TREASURIES-Safety bid lifts T-notes as Cyprus deal spooks market
LONDON, March 18
LONDON, March 18 (Reuters) - U.S. Treasuries rallied on Monday as investors switched into less risky assets after a bailout deal for Cyprus looked set to force losses on bank depositors, raising new fears over the euro zone debt crisis.
Treasury futures rose to their highest in nearly two weeks at 131-43/64, before pulling back slightly to stand at 131-28/64, still more than half a point higher on the day.
"There's a phenomenal bid out there... the market looked like it was coming off slightly but this is going to be a global risk-off event during the course of the day," a trader said.
The flight to safe-haven assets was sparked by the proposed structure of a bailout for Cyprus which was agreed this weekend by international lenders.
The bailout would be paid for in part by a one-off tax on bank deposits - a significant departure from previous European bailouts where savings were considered sacrosanct.
Cypriot ministers scrambled to revise the plan on Monday, postponing a parliamentary vote to approve it until Tuesday and prolonging the uncertainty for investors.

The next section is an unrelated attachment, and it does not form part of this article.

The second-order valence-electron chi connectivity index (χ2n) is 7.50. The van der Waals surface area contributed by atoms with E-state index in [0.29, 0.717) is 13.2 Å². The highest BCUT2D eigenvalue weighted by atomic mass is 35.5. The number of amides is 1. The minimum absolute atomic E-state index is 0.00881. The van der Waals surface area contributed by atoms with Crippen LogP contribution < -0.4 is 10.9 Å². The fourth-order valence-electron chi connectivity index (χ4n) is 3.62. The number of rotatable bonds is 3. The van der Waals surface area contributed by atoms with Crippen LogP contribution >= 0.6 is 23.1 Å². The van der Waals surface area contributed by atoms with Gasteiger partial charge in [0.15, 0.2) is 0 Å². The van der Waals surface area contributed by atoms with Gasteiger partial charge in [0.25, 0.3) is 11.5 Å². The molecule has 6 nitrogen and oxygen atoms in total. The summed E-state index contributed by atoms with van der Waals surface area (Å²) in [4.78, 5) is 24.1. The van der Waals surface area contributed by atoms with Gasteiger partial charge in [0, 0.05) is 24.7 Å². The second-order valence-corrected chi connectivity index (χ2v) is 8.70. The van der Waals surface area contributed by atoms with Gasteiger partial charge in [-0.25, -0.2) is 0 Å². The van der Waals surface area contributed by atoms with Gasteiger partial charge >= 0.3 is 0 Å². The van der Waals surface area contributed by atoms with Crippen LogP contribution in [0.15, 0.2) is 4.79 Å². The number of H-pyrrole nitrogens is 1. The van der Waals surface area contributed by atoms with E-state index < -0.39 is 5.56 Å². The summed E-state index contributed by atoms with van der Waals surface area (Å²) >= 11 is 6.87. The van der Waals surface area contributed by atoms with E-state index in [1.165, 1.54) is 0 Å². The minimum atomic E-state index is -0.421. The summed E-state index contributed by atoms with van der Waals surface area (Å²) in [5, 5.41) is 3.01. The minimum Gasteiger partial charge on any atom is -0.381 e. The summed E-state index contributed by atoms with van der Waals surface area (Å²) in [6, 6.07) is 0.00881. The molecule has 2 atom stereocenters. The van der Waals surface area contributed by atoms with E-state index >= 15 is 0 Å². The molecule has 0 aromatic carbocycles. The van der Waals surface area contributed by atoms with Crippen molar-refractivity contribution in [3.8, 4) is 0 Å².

The deal was seen as a trigger for a rally in less risky assets because of the precedent it may set for any future bailouts needed by the euro zone's larger states, such as Spain and Italy.
"The rescue package seems to have some scope for contagion, and that will keep the markets careful," said Philip Marey, strategist at Rabobank in Utrecht.
"This undermines the depositor guarantee system in the whole euro zone... If you start messing with the deposit guarantee system, then that is also a concern to Spain and Italy and they are considerably larger than Cyprus."
This meant Treasury yields were likely to keep pushing lower over the coming days, overshadowing domestic data releases and, barring any major surprise, the Federal Reserve's two-day policy-setting meeting on starting on Tuesday.
The U.S. central bank looks set to keep buying $85 billion a month in mortgage and Treasury bonds in an effort to encourage investment and bolster a weak economic recovery.